It was a steamy summer afternoon, the air filled with the acrid smell of smoke from the local forest fires made my leaving the historic city of Charleston, South Carolina for cooler weather more palatable. It was the last flight of my scheduled trip and I planned on getting to Newark early for dinner, but my plans where to be interrupted in many ways.
I was excited to get going because the weather was forecast to be good in Newark and there was only one large thunderstorm over our route in southern New Jersey which I didn’t think would cause much of a problem enroute. But like everything else that day it did not go as planned and I had to make alternate arrangements for both dinner and our flight path.
Prior to departing Charleston we were told there would be a short delay for spacing along the arrival to Newark. This is nothing out of the ordinary and happens almost every afternoon. A short twenty minute delay and we were climbing through cooler air leaving a smoke filled and steamy South Carolina behind us.
The cockpit finally began cooling off as we approached North Carolina and I was feeling fairly confident in our ability to get into Newark even if we had to hold since we had 40 minutes of extra fuel on board. That is about the time we received a call from ATC (Air Traffic Control) that we were cleared to Raleigh Durham and to begin slowing because we would be holding.
We were feeling quite relaxed with our situation since first we would be holding over an airport where we could stop for fuel and second we had extra gas. That relaxed feeling would soon disappear.
The first sign of trouble came when the controller gave us our expect further clearance time of 40 minutes from now. So much for our extra fuel. If we actually held that long we would have to declare minimum fuel (see article on when to declare minimum fuel). This is when I jokingly told the first officer that it would be highly unlikely that we would hold for that long this far from our destination.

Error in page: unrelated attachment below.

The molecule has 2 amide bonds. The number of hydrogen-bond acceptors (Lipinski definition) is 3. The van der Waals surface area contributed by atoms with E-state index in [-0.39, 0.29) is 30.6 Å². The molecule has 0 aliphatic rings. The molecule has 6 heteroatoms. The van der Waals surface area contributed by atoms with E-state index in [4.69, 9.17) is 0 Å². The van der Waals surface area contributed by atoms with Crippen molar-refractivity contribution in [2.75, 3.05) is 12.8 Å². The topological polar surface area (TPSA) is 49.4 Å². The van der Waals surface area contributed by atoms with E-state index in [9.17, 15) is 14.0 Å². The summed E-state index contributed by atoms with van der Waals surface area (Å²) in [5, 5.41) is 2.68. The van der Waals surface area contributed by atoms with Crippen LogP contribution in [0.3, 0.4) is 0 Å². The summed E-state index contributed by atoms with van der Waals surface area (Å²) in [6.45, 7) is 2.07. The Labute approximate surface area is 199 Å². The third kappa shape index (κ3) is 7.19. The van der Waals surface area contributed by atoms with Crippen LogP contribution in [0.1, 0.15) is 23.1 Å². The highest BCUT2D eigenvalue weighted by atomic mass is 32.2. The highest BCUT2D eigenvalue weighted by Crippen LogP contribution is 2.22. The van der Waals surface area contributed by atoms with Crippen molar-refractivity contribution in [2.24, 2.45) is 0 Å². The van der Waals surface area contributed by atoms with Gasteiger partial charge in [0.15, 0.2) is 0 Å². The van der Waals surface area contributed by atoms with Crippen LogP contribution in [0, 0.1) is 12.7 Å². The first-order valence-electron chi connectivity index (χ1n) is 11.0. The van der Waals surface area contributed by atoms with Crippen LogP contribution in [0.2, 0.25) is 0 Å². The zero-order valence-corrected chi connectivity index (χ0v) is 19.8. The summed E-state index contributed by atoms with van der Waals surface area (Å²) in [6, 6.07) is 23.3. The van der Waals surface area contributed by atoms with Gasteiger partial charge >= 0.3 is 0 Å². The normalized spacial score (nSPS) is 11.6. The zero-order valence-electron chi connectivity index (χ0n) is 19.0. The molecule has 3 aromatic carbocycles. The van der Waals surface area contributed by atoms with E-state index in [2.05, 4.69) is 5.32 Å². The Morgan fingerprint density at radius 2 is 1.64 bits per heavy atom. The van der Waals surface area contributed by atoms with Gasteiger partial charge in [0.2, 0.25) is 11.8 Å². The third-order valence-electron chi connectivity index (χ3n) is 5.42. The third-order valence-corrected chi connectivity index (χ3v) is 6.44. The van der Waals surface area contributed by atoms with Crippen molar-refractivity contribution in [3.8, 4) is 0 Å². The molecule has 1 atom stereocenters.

Holding over Raleigh Durham Airport, we had plenty of time to discuss our alternate plans. When flying a single engine piston I at all times have a landing spot and the closest airport in mind in case we need to land right away. This carries over to my flying twins and even an airliner. I always want to know where I am going if we have mechanical problems or an engine quits.
This helps me while flying IFR and in all environments, especially the situation we found ourselves in that day. I do one more thing for planning purposes when approaching busy airspace with the possibility of holding . I look at the enroute chart and pick alternates along the way and have a plan of action in my mind.
While looking at the chart I made a mental note of airports along the route and at what point I would go to that airport. For example, our new route was now from RDU to PEEDS intersection and the PHLBO2 to Newark. Along our route I noted the best places for us to get fuel. Of course if we held longer than expected our first stop would be Raleigh Durham.
The next alternative airports are ones I decided would be best both for safety but also in their ability to fuel us and have us underway quickly. As you can see based on our route below we picked alternative airports of Richmond, Baltimore, and then Allentown.
(click to enlarge images)